Airline CEOs on Both Sides of the Pond Call for Summit to Restart Transatlantic Travel

By Kurt Stolz on 12 May 2021
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London from the air

The CEOs of five U.S. and UK passenger airlines called on Tuesday for a summit with the governments of both countries to hasten the reopening of transatlantic travel.

“The airline industry needs adequate lead time to establish a plan for restarting air services, including scheduling aircraft and crews for these routes as well as for marketing and selling tickets,” the CEOs of American Airlines, British Airways, Delta Air Lines, JetBlue Airways, United Airlines, and Virgin Atlantic Airways wrote in a letter to the transport chiefs of both countries.

In March 2020, the United States began to bar virtually all non-citizens who had recently been in the United Kingdom amidst the onset of the coronavirus pandemic.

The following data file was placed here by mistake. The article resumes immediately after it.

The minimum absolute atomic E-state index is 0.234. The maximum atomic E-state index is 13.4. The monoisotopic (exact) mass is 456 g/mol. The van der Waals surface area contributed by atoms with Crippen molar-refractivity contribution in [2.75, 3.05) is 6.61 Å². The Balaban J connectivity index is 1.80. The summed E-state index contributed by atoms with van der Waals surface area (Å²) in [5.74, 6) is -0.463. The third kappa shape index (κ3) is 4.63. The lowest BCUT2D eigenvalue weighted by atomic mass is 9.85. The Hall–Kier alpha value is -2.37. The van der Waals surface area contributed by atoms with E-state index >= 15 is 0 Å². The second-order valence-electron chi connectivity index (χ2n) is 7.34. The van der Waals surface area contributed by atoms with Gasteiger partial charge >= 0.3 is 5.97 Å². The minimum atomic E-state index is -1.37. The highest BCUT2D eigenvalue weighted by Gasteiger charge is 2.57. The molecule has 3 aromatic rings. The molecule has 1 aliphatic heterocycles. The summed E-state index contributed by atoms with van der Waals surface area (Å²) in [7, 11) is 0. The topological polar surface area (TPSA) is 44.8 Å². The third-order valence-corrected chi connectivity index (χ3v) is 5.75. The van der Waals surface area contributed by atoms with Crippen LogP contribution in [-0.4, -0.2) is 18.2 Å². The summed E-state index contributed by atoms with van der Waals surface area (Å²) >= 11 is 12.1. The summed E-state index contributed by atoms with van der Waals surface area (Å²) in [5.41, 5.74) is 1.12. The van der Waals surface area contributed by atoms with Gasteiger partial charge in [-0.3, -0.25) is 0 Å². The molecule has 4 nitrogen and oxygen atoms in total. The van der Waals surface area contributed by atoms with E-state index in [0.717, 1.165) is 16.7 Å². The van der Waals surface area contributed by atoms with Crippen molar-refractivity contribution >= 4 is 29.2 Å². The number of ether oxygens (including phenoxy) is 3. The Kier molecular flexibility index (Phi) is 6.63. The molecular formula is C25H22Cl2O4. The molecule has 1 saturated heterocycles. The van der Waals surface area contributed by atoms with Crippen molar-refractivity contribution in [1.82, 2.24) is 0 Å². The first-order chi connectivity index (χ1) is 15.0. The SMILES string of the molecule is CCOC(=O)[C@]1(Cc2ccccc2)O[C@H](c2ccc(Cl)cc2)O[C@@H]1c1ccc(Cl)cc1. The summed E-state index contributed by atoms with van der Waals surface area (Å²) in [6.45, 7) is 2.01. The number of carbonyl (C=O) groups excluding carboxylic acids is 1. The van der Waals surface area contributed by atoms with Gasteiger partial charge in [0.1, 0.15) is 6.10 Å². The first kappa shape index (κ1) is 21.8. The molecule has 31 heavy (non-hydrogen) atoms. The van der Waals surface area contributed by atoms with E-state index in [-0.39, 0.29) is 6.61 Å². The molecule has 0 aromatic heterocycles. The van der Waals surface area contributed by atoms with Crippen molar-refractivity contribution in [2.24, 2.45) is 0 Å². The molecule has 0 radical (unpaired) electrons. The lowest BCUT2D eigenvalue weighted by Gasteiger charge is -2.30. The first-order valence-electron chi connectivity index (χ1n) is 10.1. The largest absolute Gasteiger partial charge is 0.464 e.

The letter said that citizens on both sides of the Pond “would benefit from the significant testing capability and the successful trials of digital applications to verify health credentials.”

The move comes on the heels of a call by a transatlantic group of travel-related industries called on the United States and the United Kingdom to fully reopen the travel market between the two countries “as soon as safely possible.”

“The return of transatlantic flying would not only have a significantly positive impact on our respective economies but will also reunite those who have been separated from their loved ones for over a year,” a letter sent by the group to President Joseph Biden and Prime Minister Boris Johnson, read.

(Photo: Accura Media Group)

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